We are forced to withdraw the troops from the streets, put half of the army on high alert and close the state border from the west, primarily with Lithuania and Poland. We are forced to reinforce the state border, unfortunately, with our brotherly Ukraine.
As of late Thursday, however, the Lithuania-Belarus border remained open, the Baltic nation’s interior ministry has said, adding that it did not receive any official notifications about the closure from Minsk.
Both Poland and Lithuania, as well as other neighboring nations, have been repeatedly accused by Minsk of fueling the protests that have been gripping the country for over a month already. The unrest was sparked by August 9 presidential elections, when the long-term Belarus leader Lukashenko secured a solid win, getting over 80 percent of votes, The country’s opposition, backed by foreign players including the EU and the US, rejected the official results as grossly falsified and called for street protests.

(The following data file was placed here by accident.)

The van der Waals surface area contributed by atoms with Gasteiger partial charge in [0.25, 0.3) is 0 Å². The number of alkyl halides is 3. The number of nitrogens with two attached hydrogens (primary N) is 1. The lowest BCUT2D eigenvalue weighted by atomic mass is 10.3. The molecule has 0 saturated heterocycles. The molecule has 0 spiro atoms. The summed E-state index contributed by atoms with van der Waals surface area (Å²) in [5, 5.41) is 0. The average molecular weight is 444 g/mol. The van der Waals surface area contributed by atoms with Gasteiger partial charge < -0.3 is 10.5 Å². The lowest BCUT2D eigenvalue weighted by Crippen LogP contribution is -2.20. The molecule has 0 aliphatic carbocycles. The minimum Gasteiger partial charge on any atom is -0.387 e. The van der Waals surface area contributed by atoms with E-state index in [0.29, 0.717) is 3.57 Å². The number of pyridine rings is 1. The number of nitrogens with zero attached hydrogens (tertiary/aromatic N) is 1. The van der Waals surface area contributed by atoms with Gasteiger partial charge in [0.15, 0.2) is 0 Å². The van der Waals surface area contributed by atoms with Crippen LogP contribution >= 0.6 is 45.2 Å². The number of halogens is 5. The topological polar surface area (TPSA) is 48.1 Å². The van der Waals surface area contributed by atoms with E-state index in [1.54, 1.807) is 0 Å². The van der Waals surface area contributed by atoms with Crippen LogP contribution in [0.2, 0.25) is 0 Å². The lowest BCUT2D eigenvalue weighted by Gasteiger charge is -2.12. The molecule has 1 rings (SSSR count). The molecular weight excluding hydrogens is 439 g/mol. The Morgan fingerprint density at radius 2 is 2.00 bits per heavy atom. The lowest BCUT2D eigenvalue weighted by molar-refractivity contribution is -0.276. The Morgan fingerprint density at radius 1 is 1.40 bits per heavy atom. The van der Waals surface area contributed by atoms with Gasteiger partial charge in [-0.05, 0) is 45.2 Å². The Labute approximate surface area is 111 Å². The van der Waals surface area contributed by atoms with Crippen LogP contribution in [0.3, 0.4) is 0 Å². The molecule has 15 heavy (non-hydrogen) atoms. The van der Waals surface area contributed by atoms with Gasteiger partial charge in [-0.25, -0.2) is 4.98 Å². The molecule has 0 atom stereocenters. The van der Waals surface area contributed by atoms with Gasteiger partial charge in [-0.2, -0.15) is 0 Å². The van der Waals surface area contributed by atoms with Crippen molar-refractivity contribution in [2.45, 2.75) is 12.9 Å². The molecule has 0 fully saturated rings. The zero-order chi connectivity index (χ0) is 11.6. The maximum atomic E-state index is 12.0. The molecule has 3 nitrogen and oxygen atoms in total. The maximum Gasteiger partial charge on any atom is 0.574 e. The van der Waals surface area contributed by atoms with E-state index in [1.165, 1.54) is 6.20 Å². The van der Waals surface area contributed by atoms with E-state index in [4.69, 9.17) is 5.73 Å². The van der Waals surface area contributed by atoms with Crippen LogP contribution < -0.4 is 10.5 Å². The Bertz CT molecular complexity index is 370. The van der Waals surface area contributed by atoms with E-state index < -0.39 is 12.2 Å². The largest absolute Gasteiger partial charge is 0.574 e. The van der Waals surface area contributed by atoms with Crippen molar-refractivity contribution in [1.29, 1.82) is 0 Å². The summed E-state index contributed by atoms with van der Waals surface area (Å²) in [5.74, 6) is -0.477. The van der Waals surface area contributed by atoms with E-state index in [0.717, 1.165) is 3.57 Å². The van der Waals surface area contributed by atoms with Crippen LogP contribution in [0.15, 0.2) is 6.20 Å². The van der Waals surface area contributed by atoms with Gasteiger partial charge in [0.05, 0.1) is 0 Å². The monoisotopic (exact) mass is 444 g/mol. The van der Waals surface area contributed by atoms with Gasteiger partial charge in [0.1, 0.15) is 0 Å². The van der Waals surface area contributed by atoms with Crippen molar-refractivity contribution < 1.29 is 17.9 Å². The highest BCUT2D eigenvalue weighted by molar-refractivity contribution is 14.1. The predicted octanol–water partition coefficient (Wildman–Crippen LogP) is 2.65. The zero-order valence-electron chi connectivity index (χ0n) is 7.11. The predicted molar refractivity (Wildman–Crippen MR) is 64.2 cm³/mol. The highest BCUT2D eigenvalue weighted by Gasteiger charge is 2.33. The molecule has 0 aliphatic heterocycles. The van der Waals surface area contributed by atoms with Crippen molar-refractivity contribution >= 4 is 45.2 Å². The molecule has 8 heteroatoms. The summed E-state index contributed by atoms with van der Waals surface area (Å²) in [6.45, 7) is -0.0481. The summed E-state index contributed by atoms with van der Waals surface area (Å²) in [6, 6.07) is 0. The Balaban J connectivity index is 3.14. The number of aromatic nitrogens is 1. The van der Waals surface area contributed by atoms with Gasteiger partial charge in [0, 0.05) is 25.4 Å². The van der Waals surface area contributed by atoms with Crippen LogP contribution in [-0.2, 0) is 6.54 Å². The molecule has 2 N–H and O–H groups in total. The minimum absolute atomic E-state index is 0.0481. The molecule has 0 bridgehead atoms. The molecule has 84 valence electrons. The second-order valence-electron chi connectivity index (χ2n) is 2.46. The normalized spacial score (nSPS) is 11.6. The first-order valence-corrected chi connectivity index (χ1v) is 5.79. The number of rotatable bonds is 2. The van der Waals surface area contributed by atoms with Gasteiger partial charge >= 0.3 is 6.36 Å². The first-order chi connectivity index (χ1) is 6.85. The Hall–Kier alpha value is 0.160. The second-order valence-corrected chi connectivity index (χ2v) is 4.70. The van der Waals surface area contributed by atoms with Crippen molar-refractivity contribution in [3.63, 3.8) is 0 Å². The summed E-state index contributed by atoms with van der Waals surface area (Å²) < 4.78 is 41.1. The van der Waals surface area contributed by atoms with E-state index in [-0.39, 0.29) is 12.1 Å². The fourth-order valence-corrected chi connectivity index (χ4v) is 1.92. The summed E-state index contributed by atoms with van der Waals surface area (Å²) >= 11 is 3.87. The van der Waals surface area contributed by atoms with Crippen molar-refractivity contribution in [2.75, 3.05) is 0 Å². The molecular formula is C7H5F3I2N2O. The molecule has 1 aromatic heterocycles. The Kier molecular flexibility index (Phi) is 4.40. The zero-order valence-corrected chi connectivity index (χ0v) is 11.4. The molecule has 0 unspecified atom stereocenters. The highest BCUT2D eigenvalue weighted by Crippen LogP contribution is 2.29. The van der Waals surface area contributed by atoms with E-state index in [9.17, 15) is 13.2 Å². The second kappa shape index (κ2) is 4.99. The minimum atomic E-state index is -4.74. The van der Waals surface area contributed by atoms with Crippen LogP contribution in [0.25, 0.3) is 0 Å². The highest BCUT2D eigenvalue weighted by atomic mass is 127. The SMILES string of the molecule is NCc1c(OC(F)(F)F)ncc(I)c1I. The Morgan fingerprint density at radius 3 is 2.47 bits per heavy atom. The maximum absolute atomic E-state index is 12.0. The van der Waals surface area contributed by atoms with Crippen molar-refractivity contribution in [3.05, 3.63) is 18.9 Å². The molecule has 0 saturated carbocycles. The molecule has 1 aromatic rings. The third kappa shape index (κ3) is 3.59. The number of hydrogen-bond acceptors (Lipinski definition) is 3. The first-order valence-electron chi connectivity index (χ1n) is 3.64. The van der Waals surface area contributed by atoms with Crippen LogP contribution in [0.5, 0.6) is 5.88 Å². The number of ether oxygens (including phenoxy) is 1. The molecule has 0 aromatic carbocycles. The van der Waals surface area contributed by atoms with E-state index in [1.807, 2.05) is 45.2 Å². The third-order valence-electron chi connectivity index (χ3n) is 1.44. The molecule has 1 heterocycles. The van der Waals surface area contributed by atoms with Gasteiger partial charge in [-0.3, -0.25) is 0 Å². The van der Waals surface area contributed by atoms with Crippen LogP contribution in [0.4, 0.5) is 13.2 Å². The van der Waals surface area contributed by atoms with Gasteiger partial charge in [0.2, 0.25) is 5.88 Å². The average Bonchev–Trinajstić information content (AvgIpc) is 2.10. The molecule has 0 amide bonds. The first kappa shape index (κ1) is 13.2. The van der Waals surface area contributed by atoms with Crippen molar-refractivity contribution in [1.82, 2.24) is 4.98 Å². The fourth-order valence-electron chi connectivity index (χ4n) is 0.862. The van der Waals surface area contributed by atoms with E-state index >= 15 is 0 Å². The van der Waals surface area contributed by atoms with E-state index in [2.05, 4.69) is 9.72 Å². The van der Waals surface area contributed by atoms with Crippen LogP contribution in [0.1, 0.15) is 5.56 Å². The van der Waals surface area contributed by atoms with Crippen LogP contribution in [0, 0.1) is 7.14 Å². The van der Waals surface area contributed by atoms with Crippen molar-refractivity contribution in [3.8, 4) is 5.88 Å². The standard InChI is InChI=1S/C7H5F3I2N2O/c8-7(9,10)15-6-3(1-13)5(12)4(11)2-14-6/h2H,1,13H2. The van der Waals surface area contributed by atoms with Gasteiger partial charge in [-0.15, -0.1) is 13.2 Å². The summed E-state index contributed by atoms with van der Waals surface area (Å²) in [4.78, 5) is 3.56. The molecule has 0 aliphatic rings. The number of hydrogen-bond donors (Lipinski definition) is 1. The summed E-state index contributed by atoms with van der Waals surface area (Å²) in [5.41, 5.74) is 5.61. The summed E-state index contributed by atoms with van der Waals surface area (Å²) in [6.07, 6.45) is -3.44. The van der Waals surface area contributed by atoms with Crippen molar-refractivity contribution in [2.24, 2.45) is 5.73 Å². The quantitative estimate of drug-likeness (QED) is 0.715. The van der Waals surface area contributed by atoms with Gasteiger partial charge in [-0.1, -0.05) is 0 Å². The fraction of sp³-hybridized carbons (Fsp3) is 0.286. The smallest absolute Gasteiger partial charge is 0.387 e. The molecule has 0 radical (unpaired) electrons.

Lithuania has been particularity hostile towards Minsk lately, as it harbored the runaway opposition figure and former presidential candidate Svetlan Tikhanovskya, who claims to have won the contested elections. Last week, Lithuanian parliament even recognized former presidential candidate Tikhanovskaya as the “elected leader” of the Belarusian people, while branding Lukashenko an “illegitimate” one. Quite predictably, such a move has further soured the relations between the two countries and invoked a very angry reaction in Minsk.
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